While this new model may increase project risk, the risk can be mitigated with increased communication, and the payback comes in the form of lower testing costs.
C8 Wednesday (October 18) 2:30 PM PRAXIS
D1. Global Product Development Simulation
FACILITATORS: Don DePalma, Common Sense Advisory; Hans Fenstermacher, ArchiText
Synopsis: This is a revived version of a very successful praxis session from previous Localization World conferences. Participants will be actively involved in the planning and execution of a global product launch. After the case is presented to all participants together, they will be placed in a constituency group. Each group will meet separately to discuss how to achieve their assigned objectives and implement its mandate. Each group will be assisted by one of the presenters, who will facilitate the discussion as needed.
During the discussion period, each group will develop plans for accomplishing its mandate. Then each group will present its findings to the other groups for discussion and critique.
The presenters will then discuss the final constituency plans with all participants, leading to the formulation of conclusions and recommendations for real-life implementation of “lessons learned.” A summary of the discussion and recommendations will be posted on the web after the session.
This is a very educational session, opening new perspectives on the challenges of globalization and localization from all perspectives.
Introduction to GALA
Companies interested in Globalization and Localization Association (GALA) membership are invited to attend this short session. GALA representatives will present details on the benefits of GALA membership, including networking, marketing and discount opportunities. GALA membership is open to any company providing translation, localization, internationalization, or globalization products or services, including tools developers, training suppliers, and consultancies.
Vendor Sponsored Sessions
MultiCorpora: Innovative Easy-to-deploy Solution to Include Terminology as Part of the Localization Process
PRESENTER: Michel Duron, MultiCorpora R&D
Synopsis: With MultiTrans 4.2, it is possible to easily unlock the value of your multilingual assets by automatically extracting the information from these documents and building specialized terminology databases and contextual translation memories. This leads to significant additional productivity gains while increasing consistency. We will explore this innovative approach which has been proven successful in several corporations as well as large governmental organizations.
Lionbridge: Free TM Software via the Web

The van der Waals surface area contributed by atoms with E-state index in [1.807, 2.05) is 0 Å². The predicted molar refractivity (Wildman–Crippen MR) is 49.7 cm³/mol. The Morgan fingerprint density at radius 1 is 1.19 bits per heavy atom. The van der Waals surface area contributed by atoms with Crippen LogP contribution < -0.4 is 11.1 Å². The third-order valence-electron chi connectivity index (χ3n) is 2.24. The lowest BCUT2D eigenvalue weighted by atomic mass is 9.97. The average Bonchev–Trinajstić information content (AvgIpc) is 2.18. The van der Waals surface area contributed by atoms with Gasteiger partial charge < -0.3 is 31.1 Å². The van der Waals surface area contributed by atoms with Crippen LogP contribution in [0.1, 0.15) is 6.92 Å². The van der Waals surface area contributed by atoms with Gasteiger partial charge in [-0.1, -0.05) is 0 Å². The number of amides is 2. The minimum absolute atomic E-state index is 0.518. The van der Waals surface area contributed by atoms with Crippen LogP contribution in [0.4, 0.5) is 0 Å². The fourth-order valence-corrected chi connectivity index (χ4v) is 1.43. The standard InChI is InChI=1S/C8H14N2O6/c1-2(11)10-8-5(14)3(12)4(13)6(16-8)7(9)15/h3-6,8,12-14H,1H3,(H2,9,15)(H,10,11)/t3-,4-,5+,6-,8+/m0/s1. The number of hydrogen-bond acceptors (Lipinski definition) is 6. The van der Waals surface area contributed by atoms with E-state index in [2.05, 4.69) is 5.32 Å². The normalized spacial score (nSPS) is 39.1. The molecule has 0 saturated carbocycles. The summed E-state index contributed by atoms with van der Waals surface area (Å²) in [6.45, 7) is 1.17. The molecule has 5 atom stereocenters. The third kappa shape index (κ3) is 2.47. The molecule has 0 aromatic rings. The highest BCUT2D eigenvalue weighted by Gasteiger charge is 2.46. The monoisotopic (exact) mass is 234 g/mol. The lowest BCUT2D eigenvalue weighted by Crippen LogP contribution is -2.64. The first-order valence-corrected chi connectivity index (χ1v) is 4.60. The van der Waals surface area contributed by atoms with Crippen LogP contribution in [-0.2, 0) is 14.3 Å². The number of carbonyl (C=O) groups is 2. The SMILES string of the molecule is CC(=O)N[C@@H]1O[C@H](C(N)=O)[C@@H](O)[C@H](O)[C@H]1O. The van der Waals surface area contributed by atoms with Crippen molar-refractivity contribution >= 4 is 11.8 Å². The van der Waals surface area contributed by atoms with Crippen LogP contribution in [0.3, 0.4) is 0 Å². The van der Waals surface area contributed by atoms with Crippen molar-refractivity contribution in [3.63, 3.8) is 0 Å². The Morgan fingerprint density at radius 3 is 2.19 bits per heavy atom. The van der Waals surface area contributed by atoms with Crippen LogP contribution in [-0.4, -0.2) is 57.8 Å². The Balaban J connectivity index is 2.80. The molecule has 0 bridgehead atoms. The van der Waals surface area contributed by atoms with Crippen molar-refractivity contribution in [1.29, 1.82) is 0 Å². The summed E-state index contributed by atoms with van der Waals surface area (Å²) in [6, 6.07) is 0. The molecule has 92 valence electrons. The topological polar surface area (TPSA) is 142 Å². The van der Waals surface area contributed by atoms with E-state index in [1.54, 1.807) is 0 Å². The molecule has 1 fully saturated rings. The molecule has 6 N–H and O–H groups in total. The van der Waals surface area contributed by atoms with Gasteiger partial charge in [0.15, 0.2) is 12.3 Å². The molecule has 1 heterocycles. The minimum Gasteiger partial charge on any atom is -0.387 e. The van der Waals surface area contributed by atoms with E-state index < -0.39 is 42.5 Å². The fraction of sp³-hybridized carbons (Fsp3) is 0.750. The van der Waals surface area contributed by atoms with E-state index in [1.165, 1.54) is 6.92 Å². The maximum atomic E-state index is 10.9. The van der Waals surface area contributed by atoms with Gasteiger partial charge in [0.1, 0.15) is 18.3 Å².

PRESENTERS: Eric Blassin, Lionbridge
SYNOPSIS: Eric Blassin, a Lionbridge Fellow, will provide a detailed review of Logoport, Lionbridge's free, web-based TM and terminology management system. A demonstration of the system from both the client and translator perspectives will be shared.
MultiCorpora: The Best of Both Worlds: TextBase + Translation Memory
PRESENTER: Joe Kranitz, MultiCorpora R&D
Synopsis: MultiCorpora is officially releasing MultiTrans 4.2 at Localization World in Montreal. MultiTrans 4.2 is the only tool that combines all the advantages of conventional translation memory (TM) with a contextual TextBase approach. Providing complete control of your multilingual assets, MultiTrans 4.2 TextBase TM simply does more! MultiTrans 4.2…
SYNOPSIS: SDL TRADOS Technologies introduces SDL Trados Synergy 2006, its new technology platform software which addresses the needs of project managers while dramatically reducing review time with SDL PerfectMatch technology.
WS1: TAUS: Hands-on Translation Automation
MODERATOR: Jaap van der Meer, TAUS
Synopsis: In this full-day workshop, experts in the field will take participants through the various aspects of implementing and customizing translation workflow and machine translation (MT) technologies. MT is arriving in daily operations as yet another productivity tool to help lower the localization barrier for international business. In this workshop we will learn about the customization and costs of implementing rule-based or statistical MT systems. Participants will experience every step on the way to train and customize the engines, understand and discuss the metrics for quality and productivity measurement, the deployment models and the integration. The second focus of this workshop is on the automation of translation management tasks. Every step in the process will be analyzed with a view on how it can best be automated. Based on the so-called 40-steps translation analysis, we will compare the benefits and challenges of using off-the-shelf translation workflow systems. Participants are taken through every step of analyzing the need for automation to preparing the implementation and doing the implementation itself. They learn about the tricks of defining tasks, roles and functions in an automated process and all the considerations that go with it. More information about this workshop is may be downloaded.
WS3: Medical Round Table
ROUND TABLE LEADER: Clio Schils, Localization Institute
Synopsis: After the success of the Barcelona Localization World Medical Round Table in May 2006, the Medical Round Table in Montréal will build on the experiences in Spain while enhancing the overall Localization World Montréal Conference theme Increasing the Value of Linguistic Assets. This specialized one-day medical round table will be open to clients (all day) and vendors (afternoon only) and will focus exclusively on current medical/client issues in the world of translation and localization.
The Montréal Medical Round Table will offer a number of brief yet in-depth presentations. Each presentation will be moderated and followed by a discussion. Two break-out sessions during the day will offer attendees the chance to exchange views on presented topics. In sub-groups, attendees will try to apply all observations made and the educational lessons learned during this day to a set of best practices applicable to and compatible with each attendee’s own specific corporate environment.